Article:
woman meditatingEisenstein describes how at first humanity had a relationship with "Mother Earth." The age of separation involves separating from the mother--the consequences of which are the ecological chaos all around us.
Yet while Eisenstein is very critical of the age of separation, he sees it as a necessary step in the process. Dialectically, he calls for our next step to relate to Lover Earth, rather than a return to Mother Earth. Our age of separation is like an adolescence. We humans, as a species, are arrogant; we don't think about future generations. The move in to Lover Earth is one of (young?) adulthood--falling in love, gifting, and forming committed bonds of mutual care.

This leads us to Eisenstein's most recent text, Sacred Economics: Money, Gift, and Society in the Age of Transition, a deep and complex book. I'm glad to see this video beginning to open up its ideas to a wider audience. Sacred Economics takes as its starting point the notion that while money isn't the only problem we need to solve, it's involved in the all the problems we have. No solution set is going to come into existence that doesn't address money. I find this an extremely astute point. He seeks a way to "redeem" money (pun intended). Money serves whatever values and interests it's set to serve. The book asks us whether we can imagine a world in which a different set of values is cultivated to which money would then serve.

treesThe book lays out how money operates in the world of separation and how it might operate in the more beautiful world our hearts tell us is possible (aka The Gift). Eisenstein makes a very important point when discussing The Gift. Our spiritual traditions often suggest we should give in a completely selfless way. Eisenstein, quite wisely in my view, suggests this is a very limiting view and we should talk much more openly about the benefit to the giver as well as to the receiver, that this mutuality in gifting creates connection, even, dare we say it dependence (a notion that separated self loathes and fears).

The book then lays out a number of prescriptions and policy recommendations for helping us in our contemporary Age of Transition.

I mention all this because the logic of the flow of the two texts is very important and powerful. I think the big picture is very crucial. For me the more most powerful pieces are: the deep explorations of the Separated World and The More Beautiful World; the practice of tuning into our hearts to listen to the call of the future; the articulation of the society of The Gift. There's plenty of points to potentially critique I'm sure--certain reads on history, specific economic policy prescriptions, and the like. I'd just hate for the conversation to get immediately bogged down in those us versus them, nitpicking discussions, while missing the value of sitting in the wisdom of what is being offered.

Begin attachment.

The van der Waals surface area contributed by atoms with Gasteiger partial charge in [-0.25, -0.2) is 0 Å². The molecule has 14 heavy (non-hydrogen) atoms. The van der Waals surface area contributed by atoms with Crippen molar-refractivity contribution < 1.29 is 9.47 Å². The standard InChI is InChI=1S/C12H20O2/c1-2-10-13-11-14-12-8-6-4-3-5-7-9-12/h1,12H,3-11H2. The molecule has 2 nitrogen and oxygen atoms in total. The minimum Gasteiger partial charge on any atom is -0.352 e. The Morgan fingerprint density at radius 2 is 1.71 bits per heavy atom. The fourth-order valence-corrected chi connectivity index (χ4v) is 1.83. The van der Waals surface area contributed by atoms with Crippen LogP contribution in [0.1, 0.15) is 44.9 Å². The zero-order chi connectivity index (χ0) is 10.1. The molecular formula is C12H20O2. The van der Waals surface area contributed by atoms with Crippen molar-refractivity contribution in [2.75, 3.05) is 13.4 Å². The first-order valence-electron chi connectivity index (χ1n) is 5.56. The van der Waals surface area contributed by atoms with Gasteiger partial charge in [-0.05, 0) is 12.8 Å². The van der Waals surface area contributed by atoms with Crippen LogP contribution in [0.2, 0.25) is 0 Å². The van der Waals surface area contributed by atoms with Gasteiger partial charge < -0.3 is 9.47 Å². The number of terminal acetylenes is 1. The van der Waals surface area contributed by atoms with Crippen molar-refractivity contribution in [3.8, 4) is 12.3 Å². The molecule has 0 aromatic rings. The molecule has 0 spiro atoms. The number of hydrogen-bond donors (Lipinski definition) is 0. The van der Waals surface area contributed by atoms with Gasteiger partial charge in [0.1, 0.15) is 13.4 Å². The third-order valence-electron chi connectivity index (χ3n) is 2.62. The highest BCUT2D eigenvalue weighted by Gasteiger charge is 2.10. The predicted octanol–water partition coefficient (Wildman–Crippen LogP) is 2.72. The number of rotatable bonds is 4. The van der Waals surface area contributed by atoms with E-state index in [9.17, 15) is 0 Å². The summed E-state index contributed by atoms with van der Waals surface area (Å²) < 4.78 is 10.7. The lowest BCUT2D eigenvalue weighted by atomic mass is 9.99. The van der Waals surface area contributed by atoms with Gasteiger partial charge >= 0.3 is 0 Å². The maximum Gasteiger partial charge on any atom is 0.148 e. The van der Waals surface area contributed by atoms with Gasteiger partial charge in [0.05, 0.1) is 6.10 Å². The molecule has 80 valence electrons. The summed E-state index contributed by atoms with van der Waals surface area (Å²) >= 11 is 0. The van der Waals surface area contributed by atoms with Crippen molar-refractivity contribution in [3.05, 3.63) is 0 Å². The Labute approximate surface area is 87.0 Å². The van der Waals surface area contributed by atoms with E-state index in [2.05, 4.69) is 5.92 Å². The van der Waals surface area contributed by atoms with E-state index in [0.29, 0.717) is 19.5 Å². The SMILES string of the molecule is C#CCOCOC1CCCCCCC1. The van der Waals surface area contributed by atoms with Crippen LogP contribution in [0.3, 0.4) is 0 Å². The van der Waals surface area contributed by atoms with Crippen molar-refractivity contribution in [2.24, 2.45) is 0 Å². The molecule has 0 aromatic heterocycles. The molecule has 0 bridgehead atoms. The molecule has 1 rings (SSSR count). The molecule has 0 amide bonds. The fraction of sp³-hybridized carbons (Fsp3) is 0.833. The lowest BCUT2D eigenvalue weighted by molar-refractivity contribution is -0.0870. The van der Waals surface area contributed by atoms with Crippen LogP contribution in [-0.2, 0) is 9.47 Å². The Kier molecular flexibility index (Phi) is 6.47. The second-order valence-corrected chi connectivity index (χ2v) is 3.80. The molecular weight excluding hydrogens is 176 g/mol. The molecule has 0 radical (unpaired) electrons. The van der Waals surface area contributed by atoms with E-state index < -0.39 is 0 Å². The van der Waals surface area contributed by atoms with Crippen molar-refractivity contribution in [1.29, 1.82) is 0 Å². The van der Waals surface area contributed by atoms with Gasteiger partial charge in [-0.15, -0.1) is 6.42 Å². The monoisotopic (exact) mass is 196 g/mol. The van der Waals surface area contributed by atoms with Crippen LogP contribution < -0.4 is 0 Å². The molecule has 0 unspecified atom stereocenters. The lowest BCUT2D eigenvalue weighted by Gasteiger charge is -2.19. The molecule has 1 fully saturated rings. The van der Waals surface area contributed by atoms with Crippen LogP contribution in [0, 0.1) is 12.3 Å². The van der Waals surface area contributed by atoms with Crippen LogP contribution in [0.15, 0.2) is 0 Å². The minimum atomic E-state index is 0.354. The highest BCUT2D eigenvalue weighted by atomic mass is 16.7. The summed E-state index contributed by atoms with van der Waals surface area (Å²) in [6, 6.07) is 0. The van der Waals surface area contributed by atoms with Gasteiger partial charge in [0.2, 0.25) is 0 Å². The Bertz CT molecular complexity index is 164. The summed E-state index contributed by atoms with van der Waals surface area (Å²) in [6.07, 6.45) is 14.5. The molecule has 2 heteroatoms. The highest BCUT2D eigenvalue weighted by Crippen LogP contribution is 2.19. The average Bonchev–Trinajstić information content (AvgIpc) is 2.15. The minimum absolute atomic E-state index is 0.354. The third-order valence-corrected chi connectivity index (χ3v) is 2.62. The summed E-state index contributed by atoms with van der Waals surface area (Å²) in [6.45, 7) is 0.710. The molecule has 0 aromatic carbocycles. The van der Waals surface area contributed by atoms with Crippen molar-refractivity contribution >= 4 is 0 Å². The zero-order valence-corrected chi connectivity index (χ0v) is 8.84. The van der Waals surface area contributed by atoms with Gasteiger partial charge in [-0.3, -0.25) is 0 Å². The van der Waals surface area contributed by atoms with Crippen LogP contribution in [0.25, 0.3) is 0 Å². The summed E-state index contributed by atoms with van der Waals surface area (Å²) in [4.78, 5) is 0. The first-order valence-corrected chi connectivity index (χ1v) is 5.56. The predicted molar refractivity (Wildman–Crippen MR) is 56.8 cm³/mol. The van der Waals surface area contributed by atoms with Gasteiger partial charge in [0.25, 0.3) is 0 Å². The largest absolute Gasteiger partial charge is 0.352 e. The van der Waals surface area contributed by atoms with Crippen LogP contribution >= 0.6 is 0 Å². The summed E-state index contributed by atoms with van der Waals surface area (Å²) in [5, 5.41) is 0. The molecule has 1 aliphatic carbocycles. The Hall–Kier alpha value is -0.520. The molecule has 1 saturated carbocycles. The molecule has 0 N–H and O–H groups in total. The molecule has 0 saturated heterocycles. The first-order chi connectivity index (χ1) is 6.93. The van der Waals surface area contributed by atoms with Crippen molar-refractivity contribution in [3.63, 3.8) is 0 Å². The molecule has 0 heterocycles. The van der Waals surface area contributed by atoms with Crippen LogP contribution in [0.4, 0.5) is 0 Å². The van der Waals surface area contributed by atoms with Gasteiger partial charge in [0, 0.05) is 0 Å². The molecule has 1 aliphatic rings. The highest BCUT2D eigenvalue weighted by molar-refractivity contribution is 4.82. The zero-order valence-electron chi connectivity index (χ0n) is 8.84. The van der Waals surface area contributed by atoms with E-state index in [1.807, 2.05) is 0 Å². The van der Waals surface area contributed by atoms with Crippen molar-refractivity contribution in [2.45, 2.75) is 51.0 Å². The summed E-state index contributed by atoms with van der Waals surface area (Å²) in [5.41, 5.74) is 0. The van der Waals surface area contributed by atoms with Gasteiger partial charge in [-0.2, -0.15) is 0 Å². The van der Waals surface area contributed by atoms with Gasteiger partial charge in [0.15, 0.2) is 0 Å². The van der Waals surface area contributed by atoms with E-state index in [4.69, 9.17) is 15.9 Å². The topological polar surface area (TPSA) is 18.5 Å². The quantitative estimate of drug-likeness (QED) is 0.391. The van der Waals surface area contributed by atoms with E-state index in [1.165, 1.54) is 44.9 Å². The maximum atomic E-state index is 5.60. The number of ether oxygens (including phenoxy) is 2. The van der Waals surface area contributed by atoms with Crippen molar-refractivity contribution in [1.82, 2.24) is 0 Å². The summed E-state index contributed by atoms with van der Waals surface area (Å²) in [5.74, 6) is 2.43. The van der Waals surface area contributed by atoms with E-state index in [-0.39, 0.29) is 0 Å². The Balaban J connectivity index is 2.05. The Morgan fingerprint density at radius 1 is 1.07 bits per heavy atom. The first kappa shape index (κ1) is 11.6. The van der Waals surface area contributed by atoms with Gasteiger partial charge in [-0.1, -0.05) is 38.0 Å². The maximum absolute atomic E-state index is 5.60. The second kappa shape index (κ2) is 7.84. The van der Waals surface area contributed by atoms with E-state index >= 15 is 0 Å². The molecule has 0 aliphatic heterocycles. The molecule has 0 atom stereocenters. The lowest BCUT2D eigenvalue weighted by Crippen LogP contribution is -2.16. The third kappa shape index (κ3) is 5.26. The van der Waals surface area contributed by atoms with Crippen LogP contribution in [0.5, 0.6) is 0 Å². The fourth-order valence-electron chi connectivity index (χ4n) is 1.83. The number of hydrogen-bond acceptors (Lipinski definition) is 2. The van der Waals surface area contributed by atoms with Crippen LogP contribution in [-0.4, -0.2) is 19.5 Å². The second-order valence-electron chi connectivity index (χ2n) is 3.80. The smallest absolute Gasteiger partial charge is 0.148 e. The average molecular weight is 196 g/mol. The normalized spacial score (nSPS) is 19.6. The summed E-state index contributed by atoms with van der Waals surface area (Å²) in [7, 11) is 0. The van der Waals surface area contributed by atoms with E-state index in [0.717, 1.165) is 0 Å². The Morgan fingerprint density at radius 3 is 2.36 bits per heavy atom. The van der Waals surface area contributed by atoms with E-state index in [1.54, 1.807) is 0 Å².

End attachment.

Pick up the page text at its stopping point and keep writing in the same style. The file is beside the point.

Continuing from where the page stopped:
All images (except cover of Sacred Economics book) courtesy of Ian MacKenzie

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  • Comment Link Matthew Lewis Thursday, 01 March 2012 18:24 posted by Matthew Lewis

    This looks like great stuff! But how economic growth and value is defined in the film clip is not complete in my opinion. Limiting the definition of growth to extraction of resources or monetizing services ignores ingenuity and new ideas. Economic value can be created in an idea and this is important. If books didn't exist, and then someone invented the book, how much would you be willing to pay for that book? More than the value of the sum of the paper, binding, and ink that's for sure. If you came up with the idea of the assembly line in manufacturing, what would that be worth? It's not measurable, but the assembly line has had a massive impact on the planet and to our material well being.

    I look forward to hearing more about sacred economics.

  • Comment Link Brian McConnell Friday, 02 March 2012 16:37 posted by Brian McConnell

    Excellent, excellent work across the board. Thanks especially to Trevor, Charles, and Ian for their collaboration in birthing such a inspired garden bed for enriched development.

  • Comment Link Joe Corbett Sunday, 04 March 2012 12:48 posted by Joe Corbett